Reviews

A beautifully told story with colorful characters out of epic tradition, a tight and complex plot, and solid pacing. -- Booklist, starred review of On the Razor's Edge

Great writing, vivid scenarios, and thoughtful commentary ... the stories will linger after the last page is turned. -- Publisher's Weekly, on Captive Dreams

Thursday, October 28, 2010

The On-going Re-def of Marriage

Remember, the objectum sexuals?  Neither do we, but to refresh your memory, here is the story of the woman who married the Eiffel Tower
For three years, the professional archer from San Francisco would visit the object of her affection, going for weeks at a time, spending all day touching the tower. And then on April 8, 2007, Erika LaBrie became Erika Eiffel in a commitment ceremony before 10 of her closest friends.
Now, from China, comes the next phase:
Chen Wei-yih has posed for a set of photos in a flowing white dress, enlisted a wedding planner and rented a banquet hall for a marriage celebration with 30 friends.  But there is no groom. Chen will marry herself.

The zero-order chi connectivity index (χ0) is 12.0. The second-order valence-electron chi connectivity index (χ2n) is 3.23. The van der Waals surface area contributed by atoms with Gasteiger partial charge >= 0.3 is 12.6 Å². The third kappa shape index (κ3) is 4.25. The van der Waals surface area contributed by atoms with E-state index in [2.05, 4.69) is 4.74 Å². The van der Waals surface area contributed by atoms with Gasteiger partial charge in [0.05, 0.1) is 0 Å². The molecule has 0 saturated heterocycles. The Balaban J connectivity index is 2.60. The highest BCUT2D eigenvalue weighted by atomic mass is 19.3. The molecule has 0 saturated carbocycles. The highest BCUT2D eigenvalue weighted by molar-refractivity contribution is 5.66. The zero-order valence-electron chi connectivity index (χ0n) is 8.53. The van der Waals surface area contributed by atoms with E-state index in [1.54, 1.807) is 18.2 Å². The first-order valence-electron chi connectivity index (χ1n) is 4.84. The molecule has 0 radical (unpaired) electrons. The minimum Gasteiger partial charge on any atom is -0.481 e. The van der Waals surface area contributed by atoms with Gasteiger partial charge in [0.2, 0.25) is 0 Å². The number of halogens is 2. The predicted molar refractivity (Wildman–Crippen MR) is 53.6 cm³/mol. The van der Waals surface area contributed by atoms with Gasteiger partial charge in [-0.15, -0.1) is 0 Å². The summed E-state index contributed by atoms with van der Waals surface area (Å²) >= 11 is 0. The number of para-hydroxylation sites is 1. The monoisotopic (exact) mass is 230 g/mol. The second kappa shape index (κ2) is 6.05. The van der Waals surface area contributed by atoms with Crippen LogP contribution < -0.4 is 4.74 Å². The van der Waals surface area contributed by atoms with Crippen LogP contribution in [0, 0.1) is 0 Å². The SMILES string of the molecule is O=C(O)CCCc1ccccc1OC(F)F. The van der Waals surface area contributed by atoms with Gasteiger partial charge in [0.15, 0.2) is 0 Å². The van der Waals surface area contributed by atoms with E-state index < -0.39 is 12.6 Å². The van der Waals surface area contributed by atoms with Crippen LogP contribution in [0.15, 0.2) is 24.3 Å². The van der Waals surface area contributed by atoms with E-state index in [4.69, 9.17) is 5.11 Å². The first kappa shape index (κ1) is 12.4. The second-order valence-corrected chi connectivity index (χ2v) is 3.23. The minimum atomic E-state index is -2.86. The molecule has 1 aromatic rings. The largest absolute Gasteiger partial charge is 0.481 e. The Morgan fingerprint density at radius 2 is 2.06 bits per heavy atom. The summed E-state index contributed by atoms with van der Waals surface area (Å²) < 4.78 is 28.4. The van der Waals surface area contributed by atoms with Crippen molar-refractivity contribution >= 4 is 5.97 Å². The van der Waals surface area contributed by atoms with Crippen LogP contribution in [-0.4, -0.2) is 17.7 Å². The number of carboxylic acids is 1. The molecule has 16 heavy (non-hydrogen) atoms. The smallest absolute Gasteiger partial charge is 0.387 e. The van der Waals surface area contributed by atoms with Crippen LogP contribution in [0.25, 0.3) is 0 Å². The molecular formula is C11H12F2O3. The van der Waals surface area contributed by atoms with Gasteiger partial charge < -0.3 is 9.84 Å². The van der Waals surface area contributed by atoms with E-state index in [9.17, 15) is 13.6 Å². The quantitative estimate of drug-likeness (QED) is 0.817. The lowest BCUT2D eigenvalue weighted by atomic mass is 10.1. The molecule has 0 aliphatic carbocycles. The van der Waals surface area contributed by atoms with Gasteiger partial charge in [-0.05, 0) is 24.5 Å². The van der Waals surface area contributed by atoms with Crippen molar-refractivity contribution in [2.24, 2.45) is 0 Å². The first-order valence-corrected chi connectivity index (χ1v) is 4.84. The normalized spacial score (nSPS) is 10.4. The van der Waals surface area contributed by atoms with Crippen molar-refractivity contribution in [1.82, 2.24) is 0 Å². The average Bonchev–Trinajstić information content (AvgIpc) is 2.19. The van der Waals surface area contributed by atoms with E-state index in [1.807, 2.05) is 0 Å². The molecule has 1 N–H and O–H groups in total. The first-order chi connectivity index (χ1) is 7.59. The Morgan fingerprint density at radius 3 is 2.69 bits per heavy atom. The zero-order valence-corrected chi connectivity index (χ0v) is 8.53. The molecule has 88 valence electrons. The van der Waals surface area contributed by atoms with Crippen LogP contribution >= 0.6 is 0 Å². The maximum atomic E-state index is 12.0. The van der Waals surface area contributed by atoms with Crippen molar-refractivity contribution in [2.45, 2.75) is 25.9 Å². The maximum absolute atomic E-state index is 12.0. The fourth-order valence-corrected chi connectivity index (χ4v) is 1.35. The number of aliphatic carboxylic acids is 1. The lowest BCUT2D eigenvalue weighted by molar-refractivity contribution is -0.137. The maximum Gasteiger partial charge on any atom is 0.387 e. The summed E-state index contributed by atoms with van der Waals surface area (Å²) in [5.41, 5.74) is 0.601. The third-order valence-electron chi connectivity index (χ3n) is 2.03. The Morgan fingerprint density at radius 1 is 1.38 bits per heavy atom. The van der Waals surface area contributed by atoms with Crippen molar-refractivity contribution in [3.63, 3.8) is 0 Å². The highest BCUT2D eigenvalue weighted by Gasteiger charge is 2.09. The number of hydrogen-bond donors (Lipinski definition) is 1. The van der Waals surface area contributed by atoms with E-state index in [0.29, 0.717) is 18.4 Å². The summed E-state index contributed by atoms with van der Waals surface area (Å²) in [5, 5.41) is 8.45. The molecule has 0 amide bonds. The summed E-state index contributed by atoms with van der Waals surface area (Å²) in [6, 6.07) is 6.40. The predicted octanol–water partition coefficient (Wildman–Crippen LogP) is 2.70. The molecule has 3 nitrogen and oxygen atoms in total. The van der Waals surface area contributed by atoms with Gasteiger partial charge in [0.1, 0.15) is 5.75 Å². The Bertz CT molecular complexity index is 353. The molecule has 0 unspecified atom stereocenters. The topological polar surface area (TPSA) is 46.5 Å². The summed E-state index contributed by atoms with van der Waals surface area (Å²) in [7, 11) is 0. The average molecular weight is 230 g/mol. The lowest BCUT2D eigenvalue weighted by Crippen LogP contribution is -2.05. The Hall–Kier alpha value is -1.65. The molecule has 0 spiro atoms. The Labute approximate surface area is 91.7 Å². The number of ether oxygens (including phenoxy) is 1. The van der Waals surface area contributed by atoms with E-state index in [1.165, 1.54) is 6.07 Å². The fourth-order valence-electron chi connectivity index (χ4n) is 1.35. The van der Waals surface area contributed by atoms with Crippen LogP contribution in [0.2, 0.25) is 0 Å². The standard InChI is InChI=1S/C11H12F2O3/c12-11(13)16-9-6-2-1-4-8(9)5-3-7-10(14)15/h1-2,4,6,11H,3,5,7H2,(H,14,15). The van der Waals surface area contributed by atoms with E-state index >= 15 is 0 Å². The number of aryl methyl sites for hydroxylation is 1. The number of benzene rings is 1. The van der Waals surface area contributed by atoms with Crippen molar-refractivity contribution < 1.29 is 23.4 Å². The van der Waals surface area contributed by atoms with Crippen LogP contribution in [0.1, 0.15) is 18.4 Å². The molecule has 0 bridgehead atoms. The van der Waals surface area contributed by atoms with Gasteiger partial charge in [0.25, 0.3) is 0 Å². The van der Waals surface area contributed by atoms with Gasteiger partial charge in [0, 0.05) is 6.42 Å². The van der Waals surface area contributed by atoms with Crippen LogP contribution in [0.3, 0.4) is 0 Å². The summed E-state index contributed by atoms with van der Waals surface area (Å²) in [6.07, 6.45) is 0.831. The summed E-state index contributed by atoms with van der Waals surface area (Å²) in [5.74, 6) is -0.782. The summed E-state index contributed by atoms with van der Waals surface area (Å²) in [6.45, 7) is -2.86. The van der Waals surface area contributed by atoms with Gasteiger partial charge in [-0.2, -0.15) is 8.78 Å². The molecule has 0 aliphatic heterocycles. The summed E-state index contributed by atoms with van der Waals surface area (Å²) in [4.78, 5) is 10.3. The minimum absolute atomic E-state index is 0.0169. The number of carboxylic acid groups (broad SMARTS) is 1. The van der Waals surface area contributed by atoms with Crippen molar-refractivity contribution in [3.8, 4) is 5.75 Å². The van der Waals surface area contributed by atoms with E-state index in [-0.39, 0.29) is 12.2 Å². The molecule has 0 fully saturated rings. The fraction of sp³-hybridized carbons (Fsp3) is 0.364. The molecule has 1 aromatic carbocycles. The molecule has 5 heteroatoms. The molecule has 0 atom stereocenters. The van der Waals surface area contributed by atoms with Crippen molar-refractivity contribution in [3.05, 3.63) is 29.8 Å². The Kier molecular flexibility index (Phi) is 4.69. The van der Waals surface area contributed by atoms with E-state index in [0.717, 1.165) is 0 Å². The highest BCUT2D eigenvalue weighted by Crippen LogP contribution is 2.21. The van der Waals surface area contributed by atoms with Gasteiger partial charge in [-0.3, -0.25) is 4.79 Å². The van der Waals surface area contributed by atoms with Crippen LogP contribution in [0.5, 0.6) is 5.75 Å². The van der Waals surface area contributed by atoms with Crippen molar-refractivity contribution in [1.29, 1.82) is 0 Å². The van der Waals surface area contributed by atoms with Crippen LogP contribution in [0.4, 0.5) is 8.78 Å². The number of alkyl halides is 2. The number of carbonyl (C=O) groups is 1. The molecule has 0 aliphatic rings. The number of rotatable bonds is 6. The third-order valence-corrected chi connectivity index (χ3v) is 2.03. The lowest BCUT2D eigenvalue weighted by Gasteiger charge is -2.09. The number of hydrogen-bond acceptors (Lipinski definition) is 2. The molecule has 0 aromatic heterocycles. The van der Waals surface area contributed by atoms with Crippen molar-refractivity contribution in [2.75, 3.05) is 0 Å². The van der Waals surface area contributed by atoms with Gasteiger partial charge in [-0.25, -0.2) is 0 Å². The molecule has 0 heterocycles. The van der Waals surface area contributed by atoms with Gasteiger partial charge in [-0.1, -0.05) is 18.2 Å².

A good man is hard to find, the song runs.  Apparently very hard, in some cases. 

One wonders if when she dies, the French government now has dibs on Mrs. Eiffel's property.  And who gets what if Mrs. Chen divorces? 

2 comments:

  1. Also, isn't "Mrs Eiffel" now morally and legally required to pay the maintenance on "Mr Eiffel?"

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  2. I recall reading of an incident in the 1970s in which somebody married a fifty-pound pet rock, which provoked a comment asking what the kids would be raised as.

    The really bad news is that it looks like the 1970s are back ... like a horrible recurring nightmare.

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